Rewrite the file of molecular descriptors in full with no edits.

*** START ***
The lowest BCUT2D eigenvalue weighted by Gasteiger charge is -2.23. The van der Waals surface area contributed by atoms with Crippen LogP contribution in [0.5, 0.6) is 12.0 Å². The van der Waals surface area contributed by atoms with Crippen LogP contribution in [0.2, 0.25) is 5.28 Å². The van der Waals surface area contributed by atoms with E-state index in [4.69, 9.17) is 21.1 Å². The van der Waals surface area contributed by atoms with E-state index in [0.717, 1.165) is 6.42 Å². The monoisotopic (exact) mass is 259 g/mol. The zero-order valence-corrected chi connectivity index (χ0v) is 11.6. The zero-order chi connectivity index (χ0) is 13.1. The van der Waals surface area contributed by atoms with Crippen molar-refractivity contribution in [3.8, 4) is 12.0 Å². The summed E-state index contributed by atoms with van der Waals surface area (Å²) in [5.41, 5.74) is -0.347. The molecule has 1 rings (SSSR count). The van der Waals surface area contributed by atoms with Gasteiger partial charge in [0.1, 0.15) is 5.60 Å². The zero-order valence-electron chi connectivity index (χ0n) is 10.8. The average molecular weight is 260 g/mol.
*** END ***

The lowest BCUT2D eigenvalue weighted by Gasteiger charge is -2.23. The van der Waals surface area contributed by atoms with Crippen LogP contribution in [0.5, 0.6) is 12.0 Å². The van der Waals surface area contributed by atoms with Crippen LogP contribution in [0.2, 0.25) is 5.28 Å². The van der Waals surface area contributed by atoms with E-state index in [4.69, 9.17) is 21.1 Å². The van der Waals surface area contributed by atoms with E-state index in [0.717, 1.165) is 6.42 Å². The monoisotopic (exact) mass is 259 g/mol. The zero-order valence-corrected chi connectivity index (χ0v) is 11.6. The zero-order chi connectivity index (χ0) is 13.1. The van der Waals surface area contributed by atoms with Crippen molar-refractivity contribution in [3.8, 4) is 12.0 Å². The summed E-state index contributed by atoms with van der Waals surface area (Å²) in [5.41, 5.74) is -0.347. The molecule has 1 rings (SSSR count). The van der Waals surface area contributed by atoms with Gasteiger partial charge in [0.1, 0.15) is 5.60 Å². The zero-order valence-electron chi connectivity index (χ0n) is 10.8. The average molecular weight is 260 g/mol.